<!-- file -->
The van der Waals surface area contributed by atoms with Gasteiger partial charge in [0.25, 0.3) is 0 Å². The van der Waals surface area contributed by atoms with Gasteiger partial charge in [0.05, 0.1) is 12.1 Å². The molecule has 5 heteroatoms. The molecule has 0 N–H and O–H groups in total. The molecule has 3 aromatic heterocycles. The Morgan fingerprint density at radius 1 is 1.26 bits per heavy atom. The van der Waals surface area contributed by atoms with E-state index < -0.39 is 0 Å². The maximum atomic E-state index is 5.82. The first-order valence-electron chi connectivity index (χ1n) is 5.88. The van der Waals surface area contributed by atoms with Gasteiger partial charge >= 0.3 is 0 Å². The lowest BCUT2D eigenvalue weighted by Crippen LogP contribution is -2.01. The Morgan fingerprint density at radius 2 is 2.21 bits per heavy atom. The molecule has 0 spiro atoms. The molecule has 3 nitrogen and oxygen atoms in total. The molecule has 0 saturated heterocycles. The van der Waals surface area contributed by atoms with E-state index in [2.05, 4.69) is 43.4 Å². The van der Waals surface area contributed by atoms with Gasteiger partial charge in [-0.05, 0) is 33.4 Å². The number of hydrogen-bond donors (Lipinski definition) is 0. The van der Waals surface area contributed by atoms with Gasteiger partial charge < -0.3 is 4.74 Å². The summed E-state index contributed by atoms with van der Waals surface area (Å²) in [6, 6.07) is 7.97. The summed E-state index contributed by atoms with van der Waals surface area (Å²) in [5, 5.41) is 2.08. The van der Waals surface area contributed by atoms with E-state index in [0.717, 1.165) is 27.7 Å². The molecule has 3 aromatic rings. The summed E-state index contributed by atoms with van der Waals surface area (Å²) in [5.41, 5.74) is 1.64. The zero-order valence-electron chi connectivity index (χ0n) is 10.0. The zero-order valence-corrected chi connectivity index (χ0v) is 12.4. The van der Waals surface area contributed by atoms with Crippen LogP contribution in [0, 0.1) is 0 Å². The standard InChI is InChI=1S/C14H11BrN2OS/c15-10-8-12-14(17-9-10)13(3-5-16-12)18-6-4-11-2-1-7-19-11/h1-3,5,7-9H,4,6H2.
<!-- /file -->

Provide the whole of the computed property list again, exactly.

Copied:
The van der Waals surface area contributed by atoms with Gasteiger partial charge in [0.25, 0.3) is 0 Å². The van der Waals surface area contributed by atoms with Gasteiger partial charge in [0.05, 0.1) is 12.1 Å². The molecule has 5 heteroatoms. The molecule has 0 N–H and O–H groups in total. The molecule has 3 aromatic heterocycles. The Morgan fingerprint density at radius 1 is 1.26 bits per heavy atom. The van der Waals surface area contributed by atoms with E-state index < -0.39 is 0 Å². The maximum atomic E-state index is 5.82. The first-order valence-electron chi connectivity index (χ1n) is 5.88. The van der Waals surface area contributed by atoms with Gasteiger partial charge >= 0.3 is 0 Å². The lowest BCUT2D eigenvalue weighted by Crippen LogP contribution is -2.01. The Morgan fingerprint density at radius 2 is 2.21 bits per heavy atom. The molecule has 0 spiro atoms. The molecule has 3 nitrogen and oxygen atoms in total. The molecule has 0 saturated heterocycles. The van der Waals surface area contributed by atoms with E-state index in [2.05, 4.69) is 43.4 Å². The van der Waals surface area contributed by atoms with Gasteiger partial charge in [-0.05, 0) is 33.4 Å². The number of hydrogen-bond donors (Lipinski definition) is 0. The van der Waals surface area contributed by atoms with Gasteiger partial charge < -0.3 is 4.74 Å². The summed E-state index contributed by atoms with van der Waals surface area (Å²) in [6, 6.07) is 7.97. The summed E-state index contributed by atoms with van der Waals surface area (Å²) in [5, 5.41) is 2.08. The van der Waals surface area contributed by atoms with E-state index in [0.717, 1.165) is 27.7 Å². The molecule has 3 aromatic rings. The summed E-state index contributed by atoms with van der Waals surface area (Å²) in [5.41, 5.74) is 1.64. The zero-order valence-electron chi connectivity index (χ0n) is 10.0. The zero-order valence-corrected chi connectivity index (χ0v) is 12.4. The van der Waals surface area contributed by atoms with Crippen LogP contribution in [0, 0.1) is 0 Å². The standard InChI is InChI=1S/C14H11BrN2OS/c15-10-8-12-14(17-9-10)13(3-5-16-12)18-6-4-11-2-1-7-19-11/h1-3,5,7-9H,4,6H2.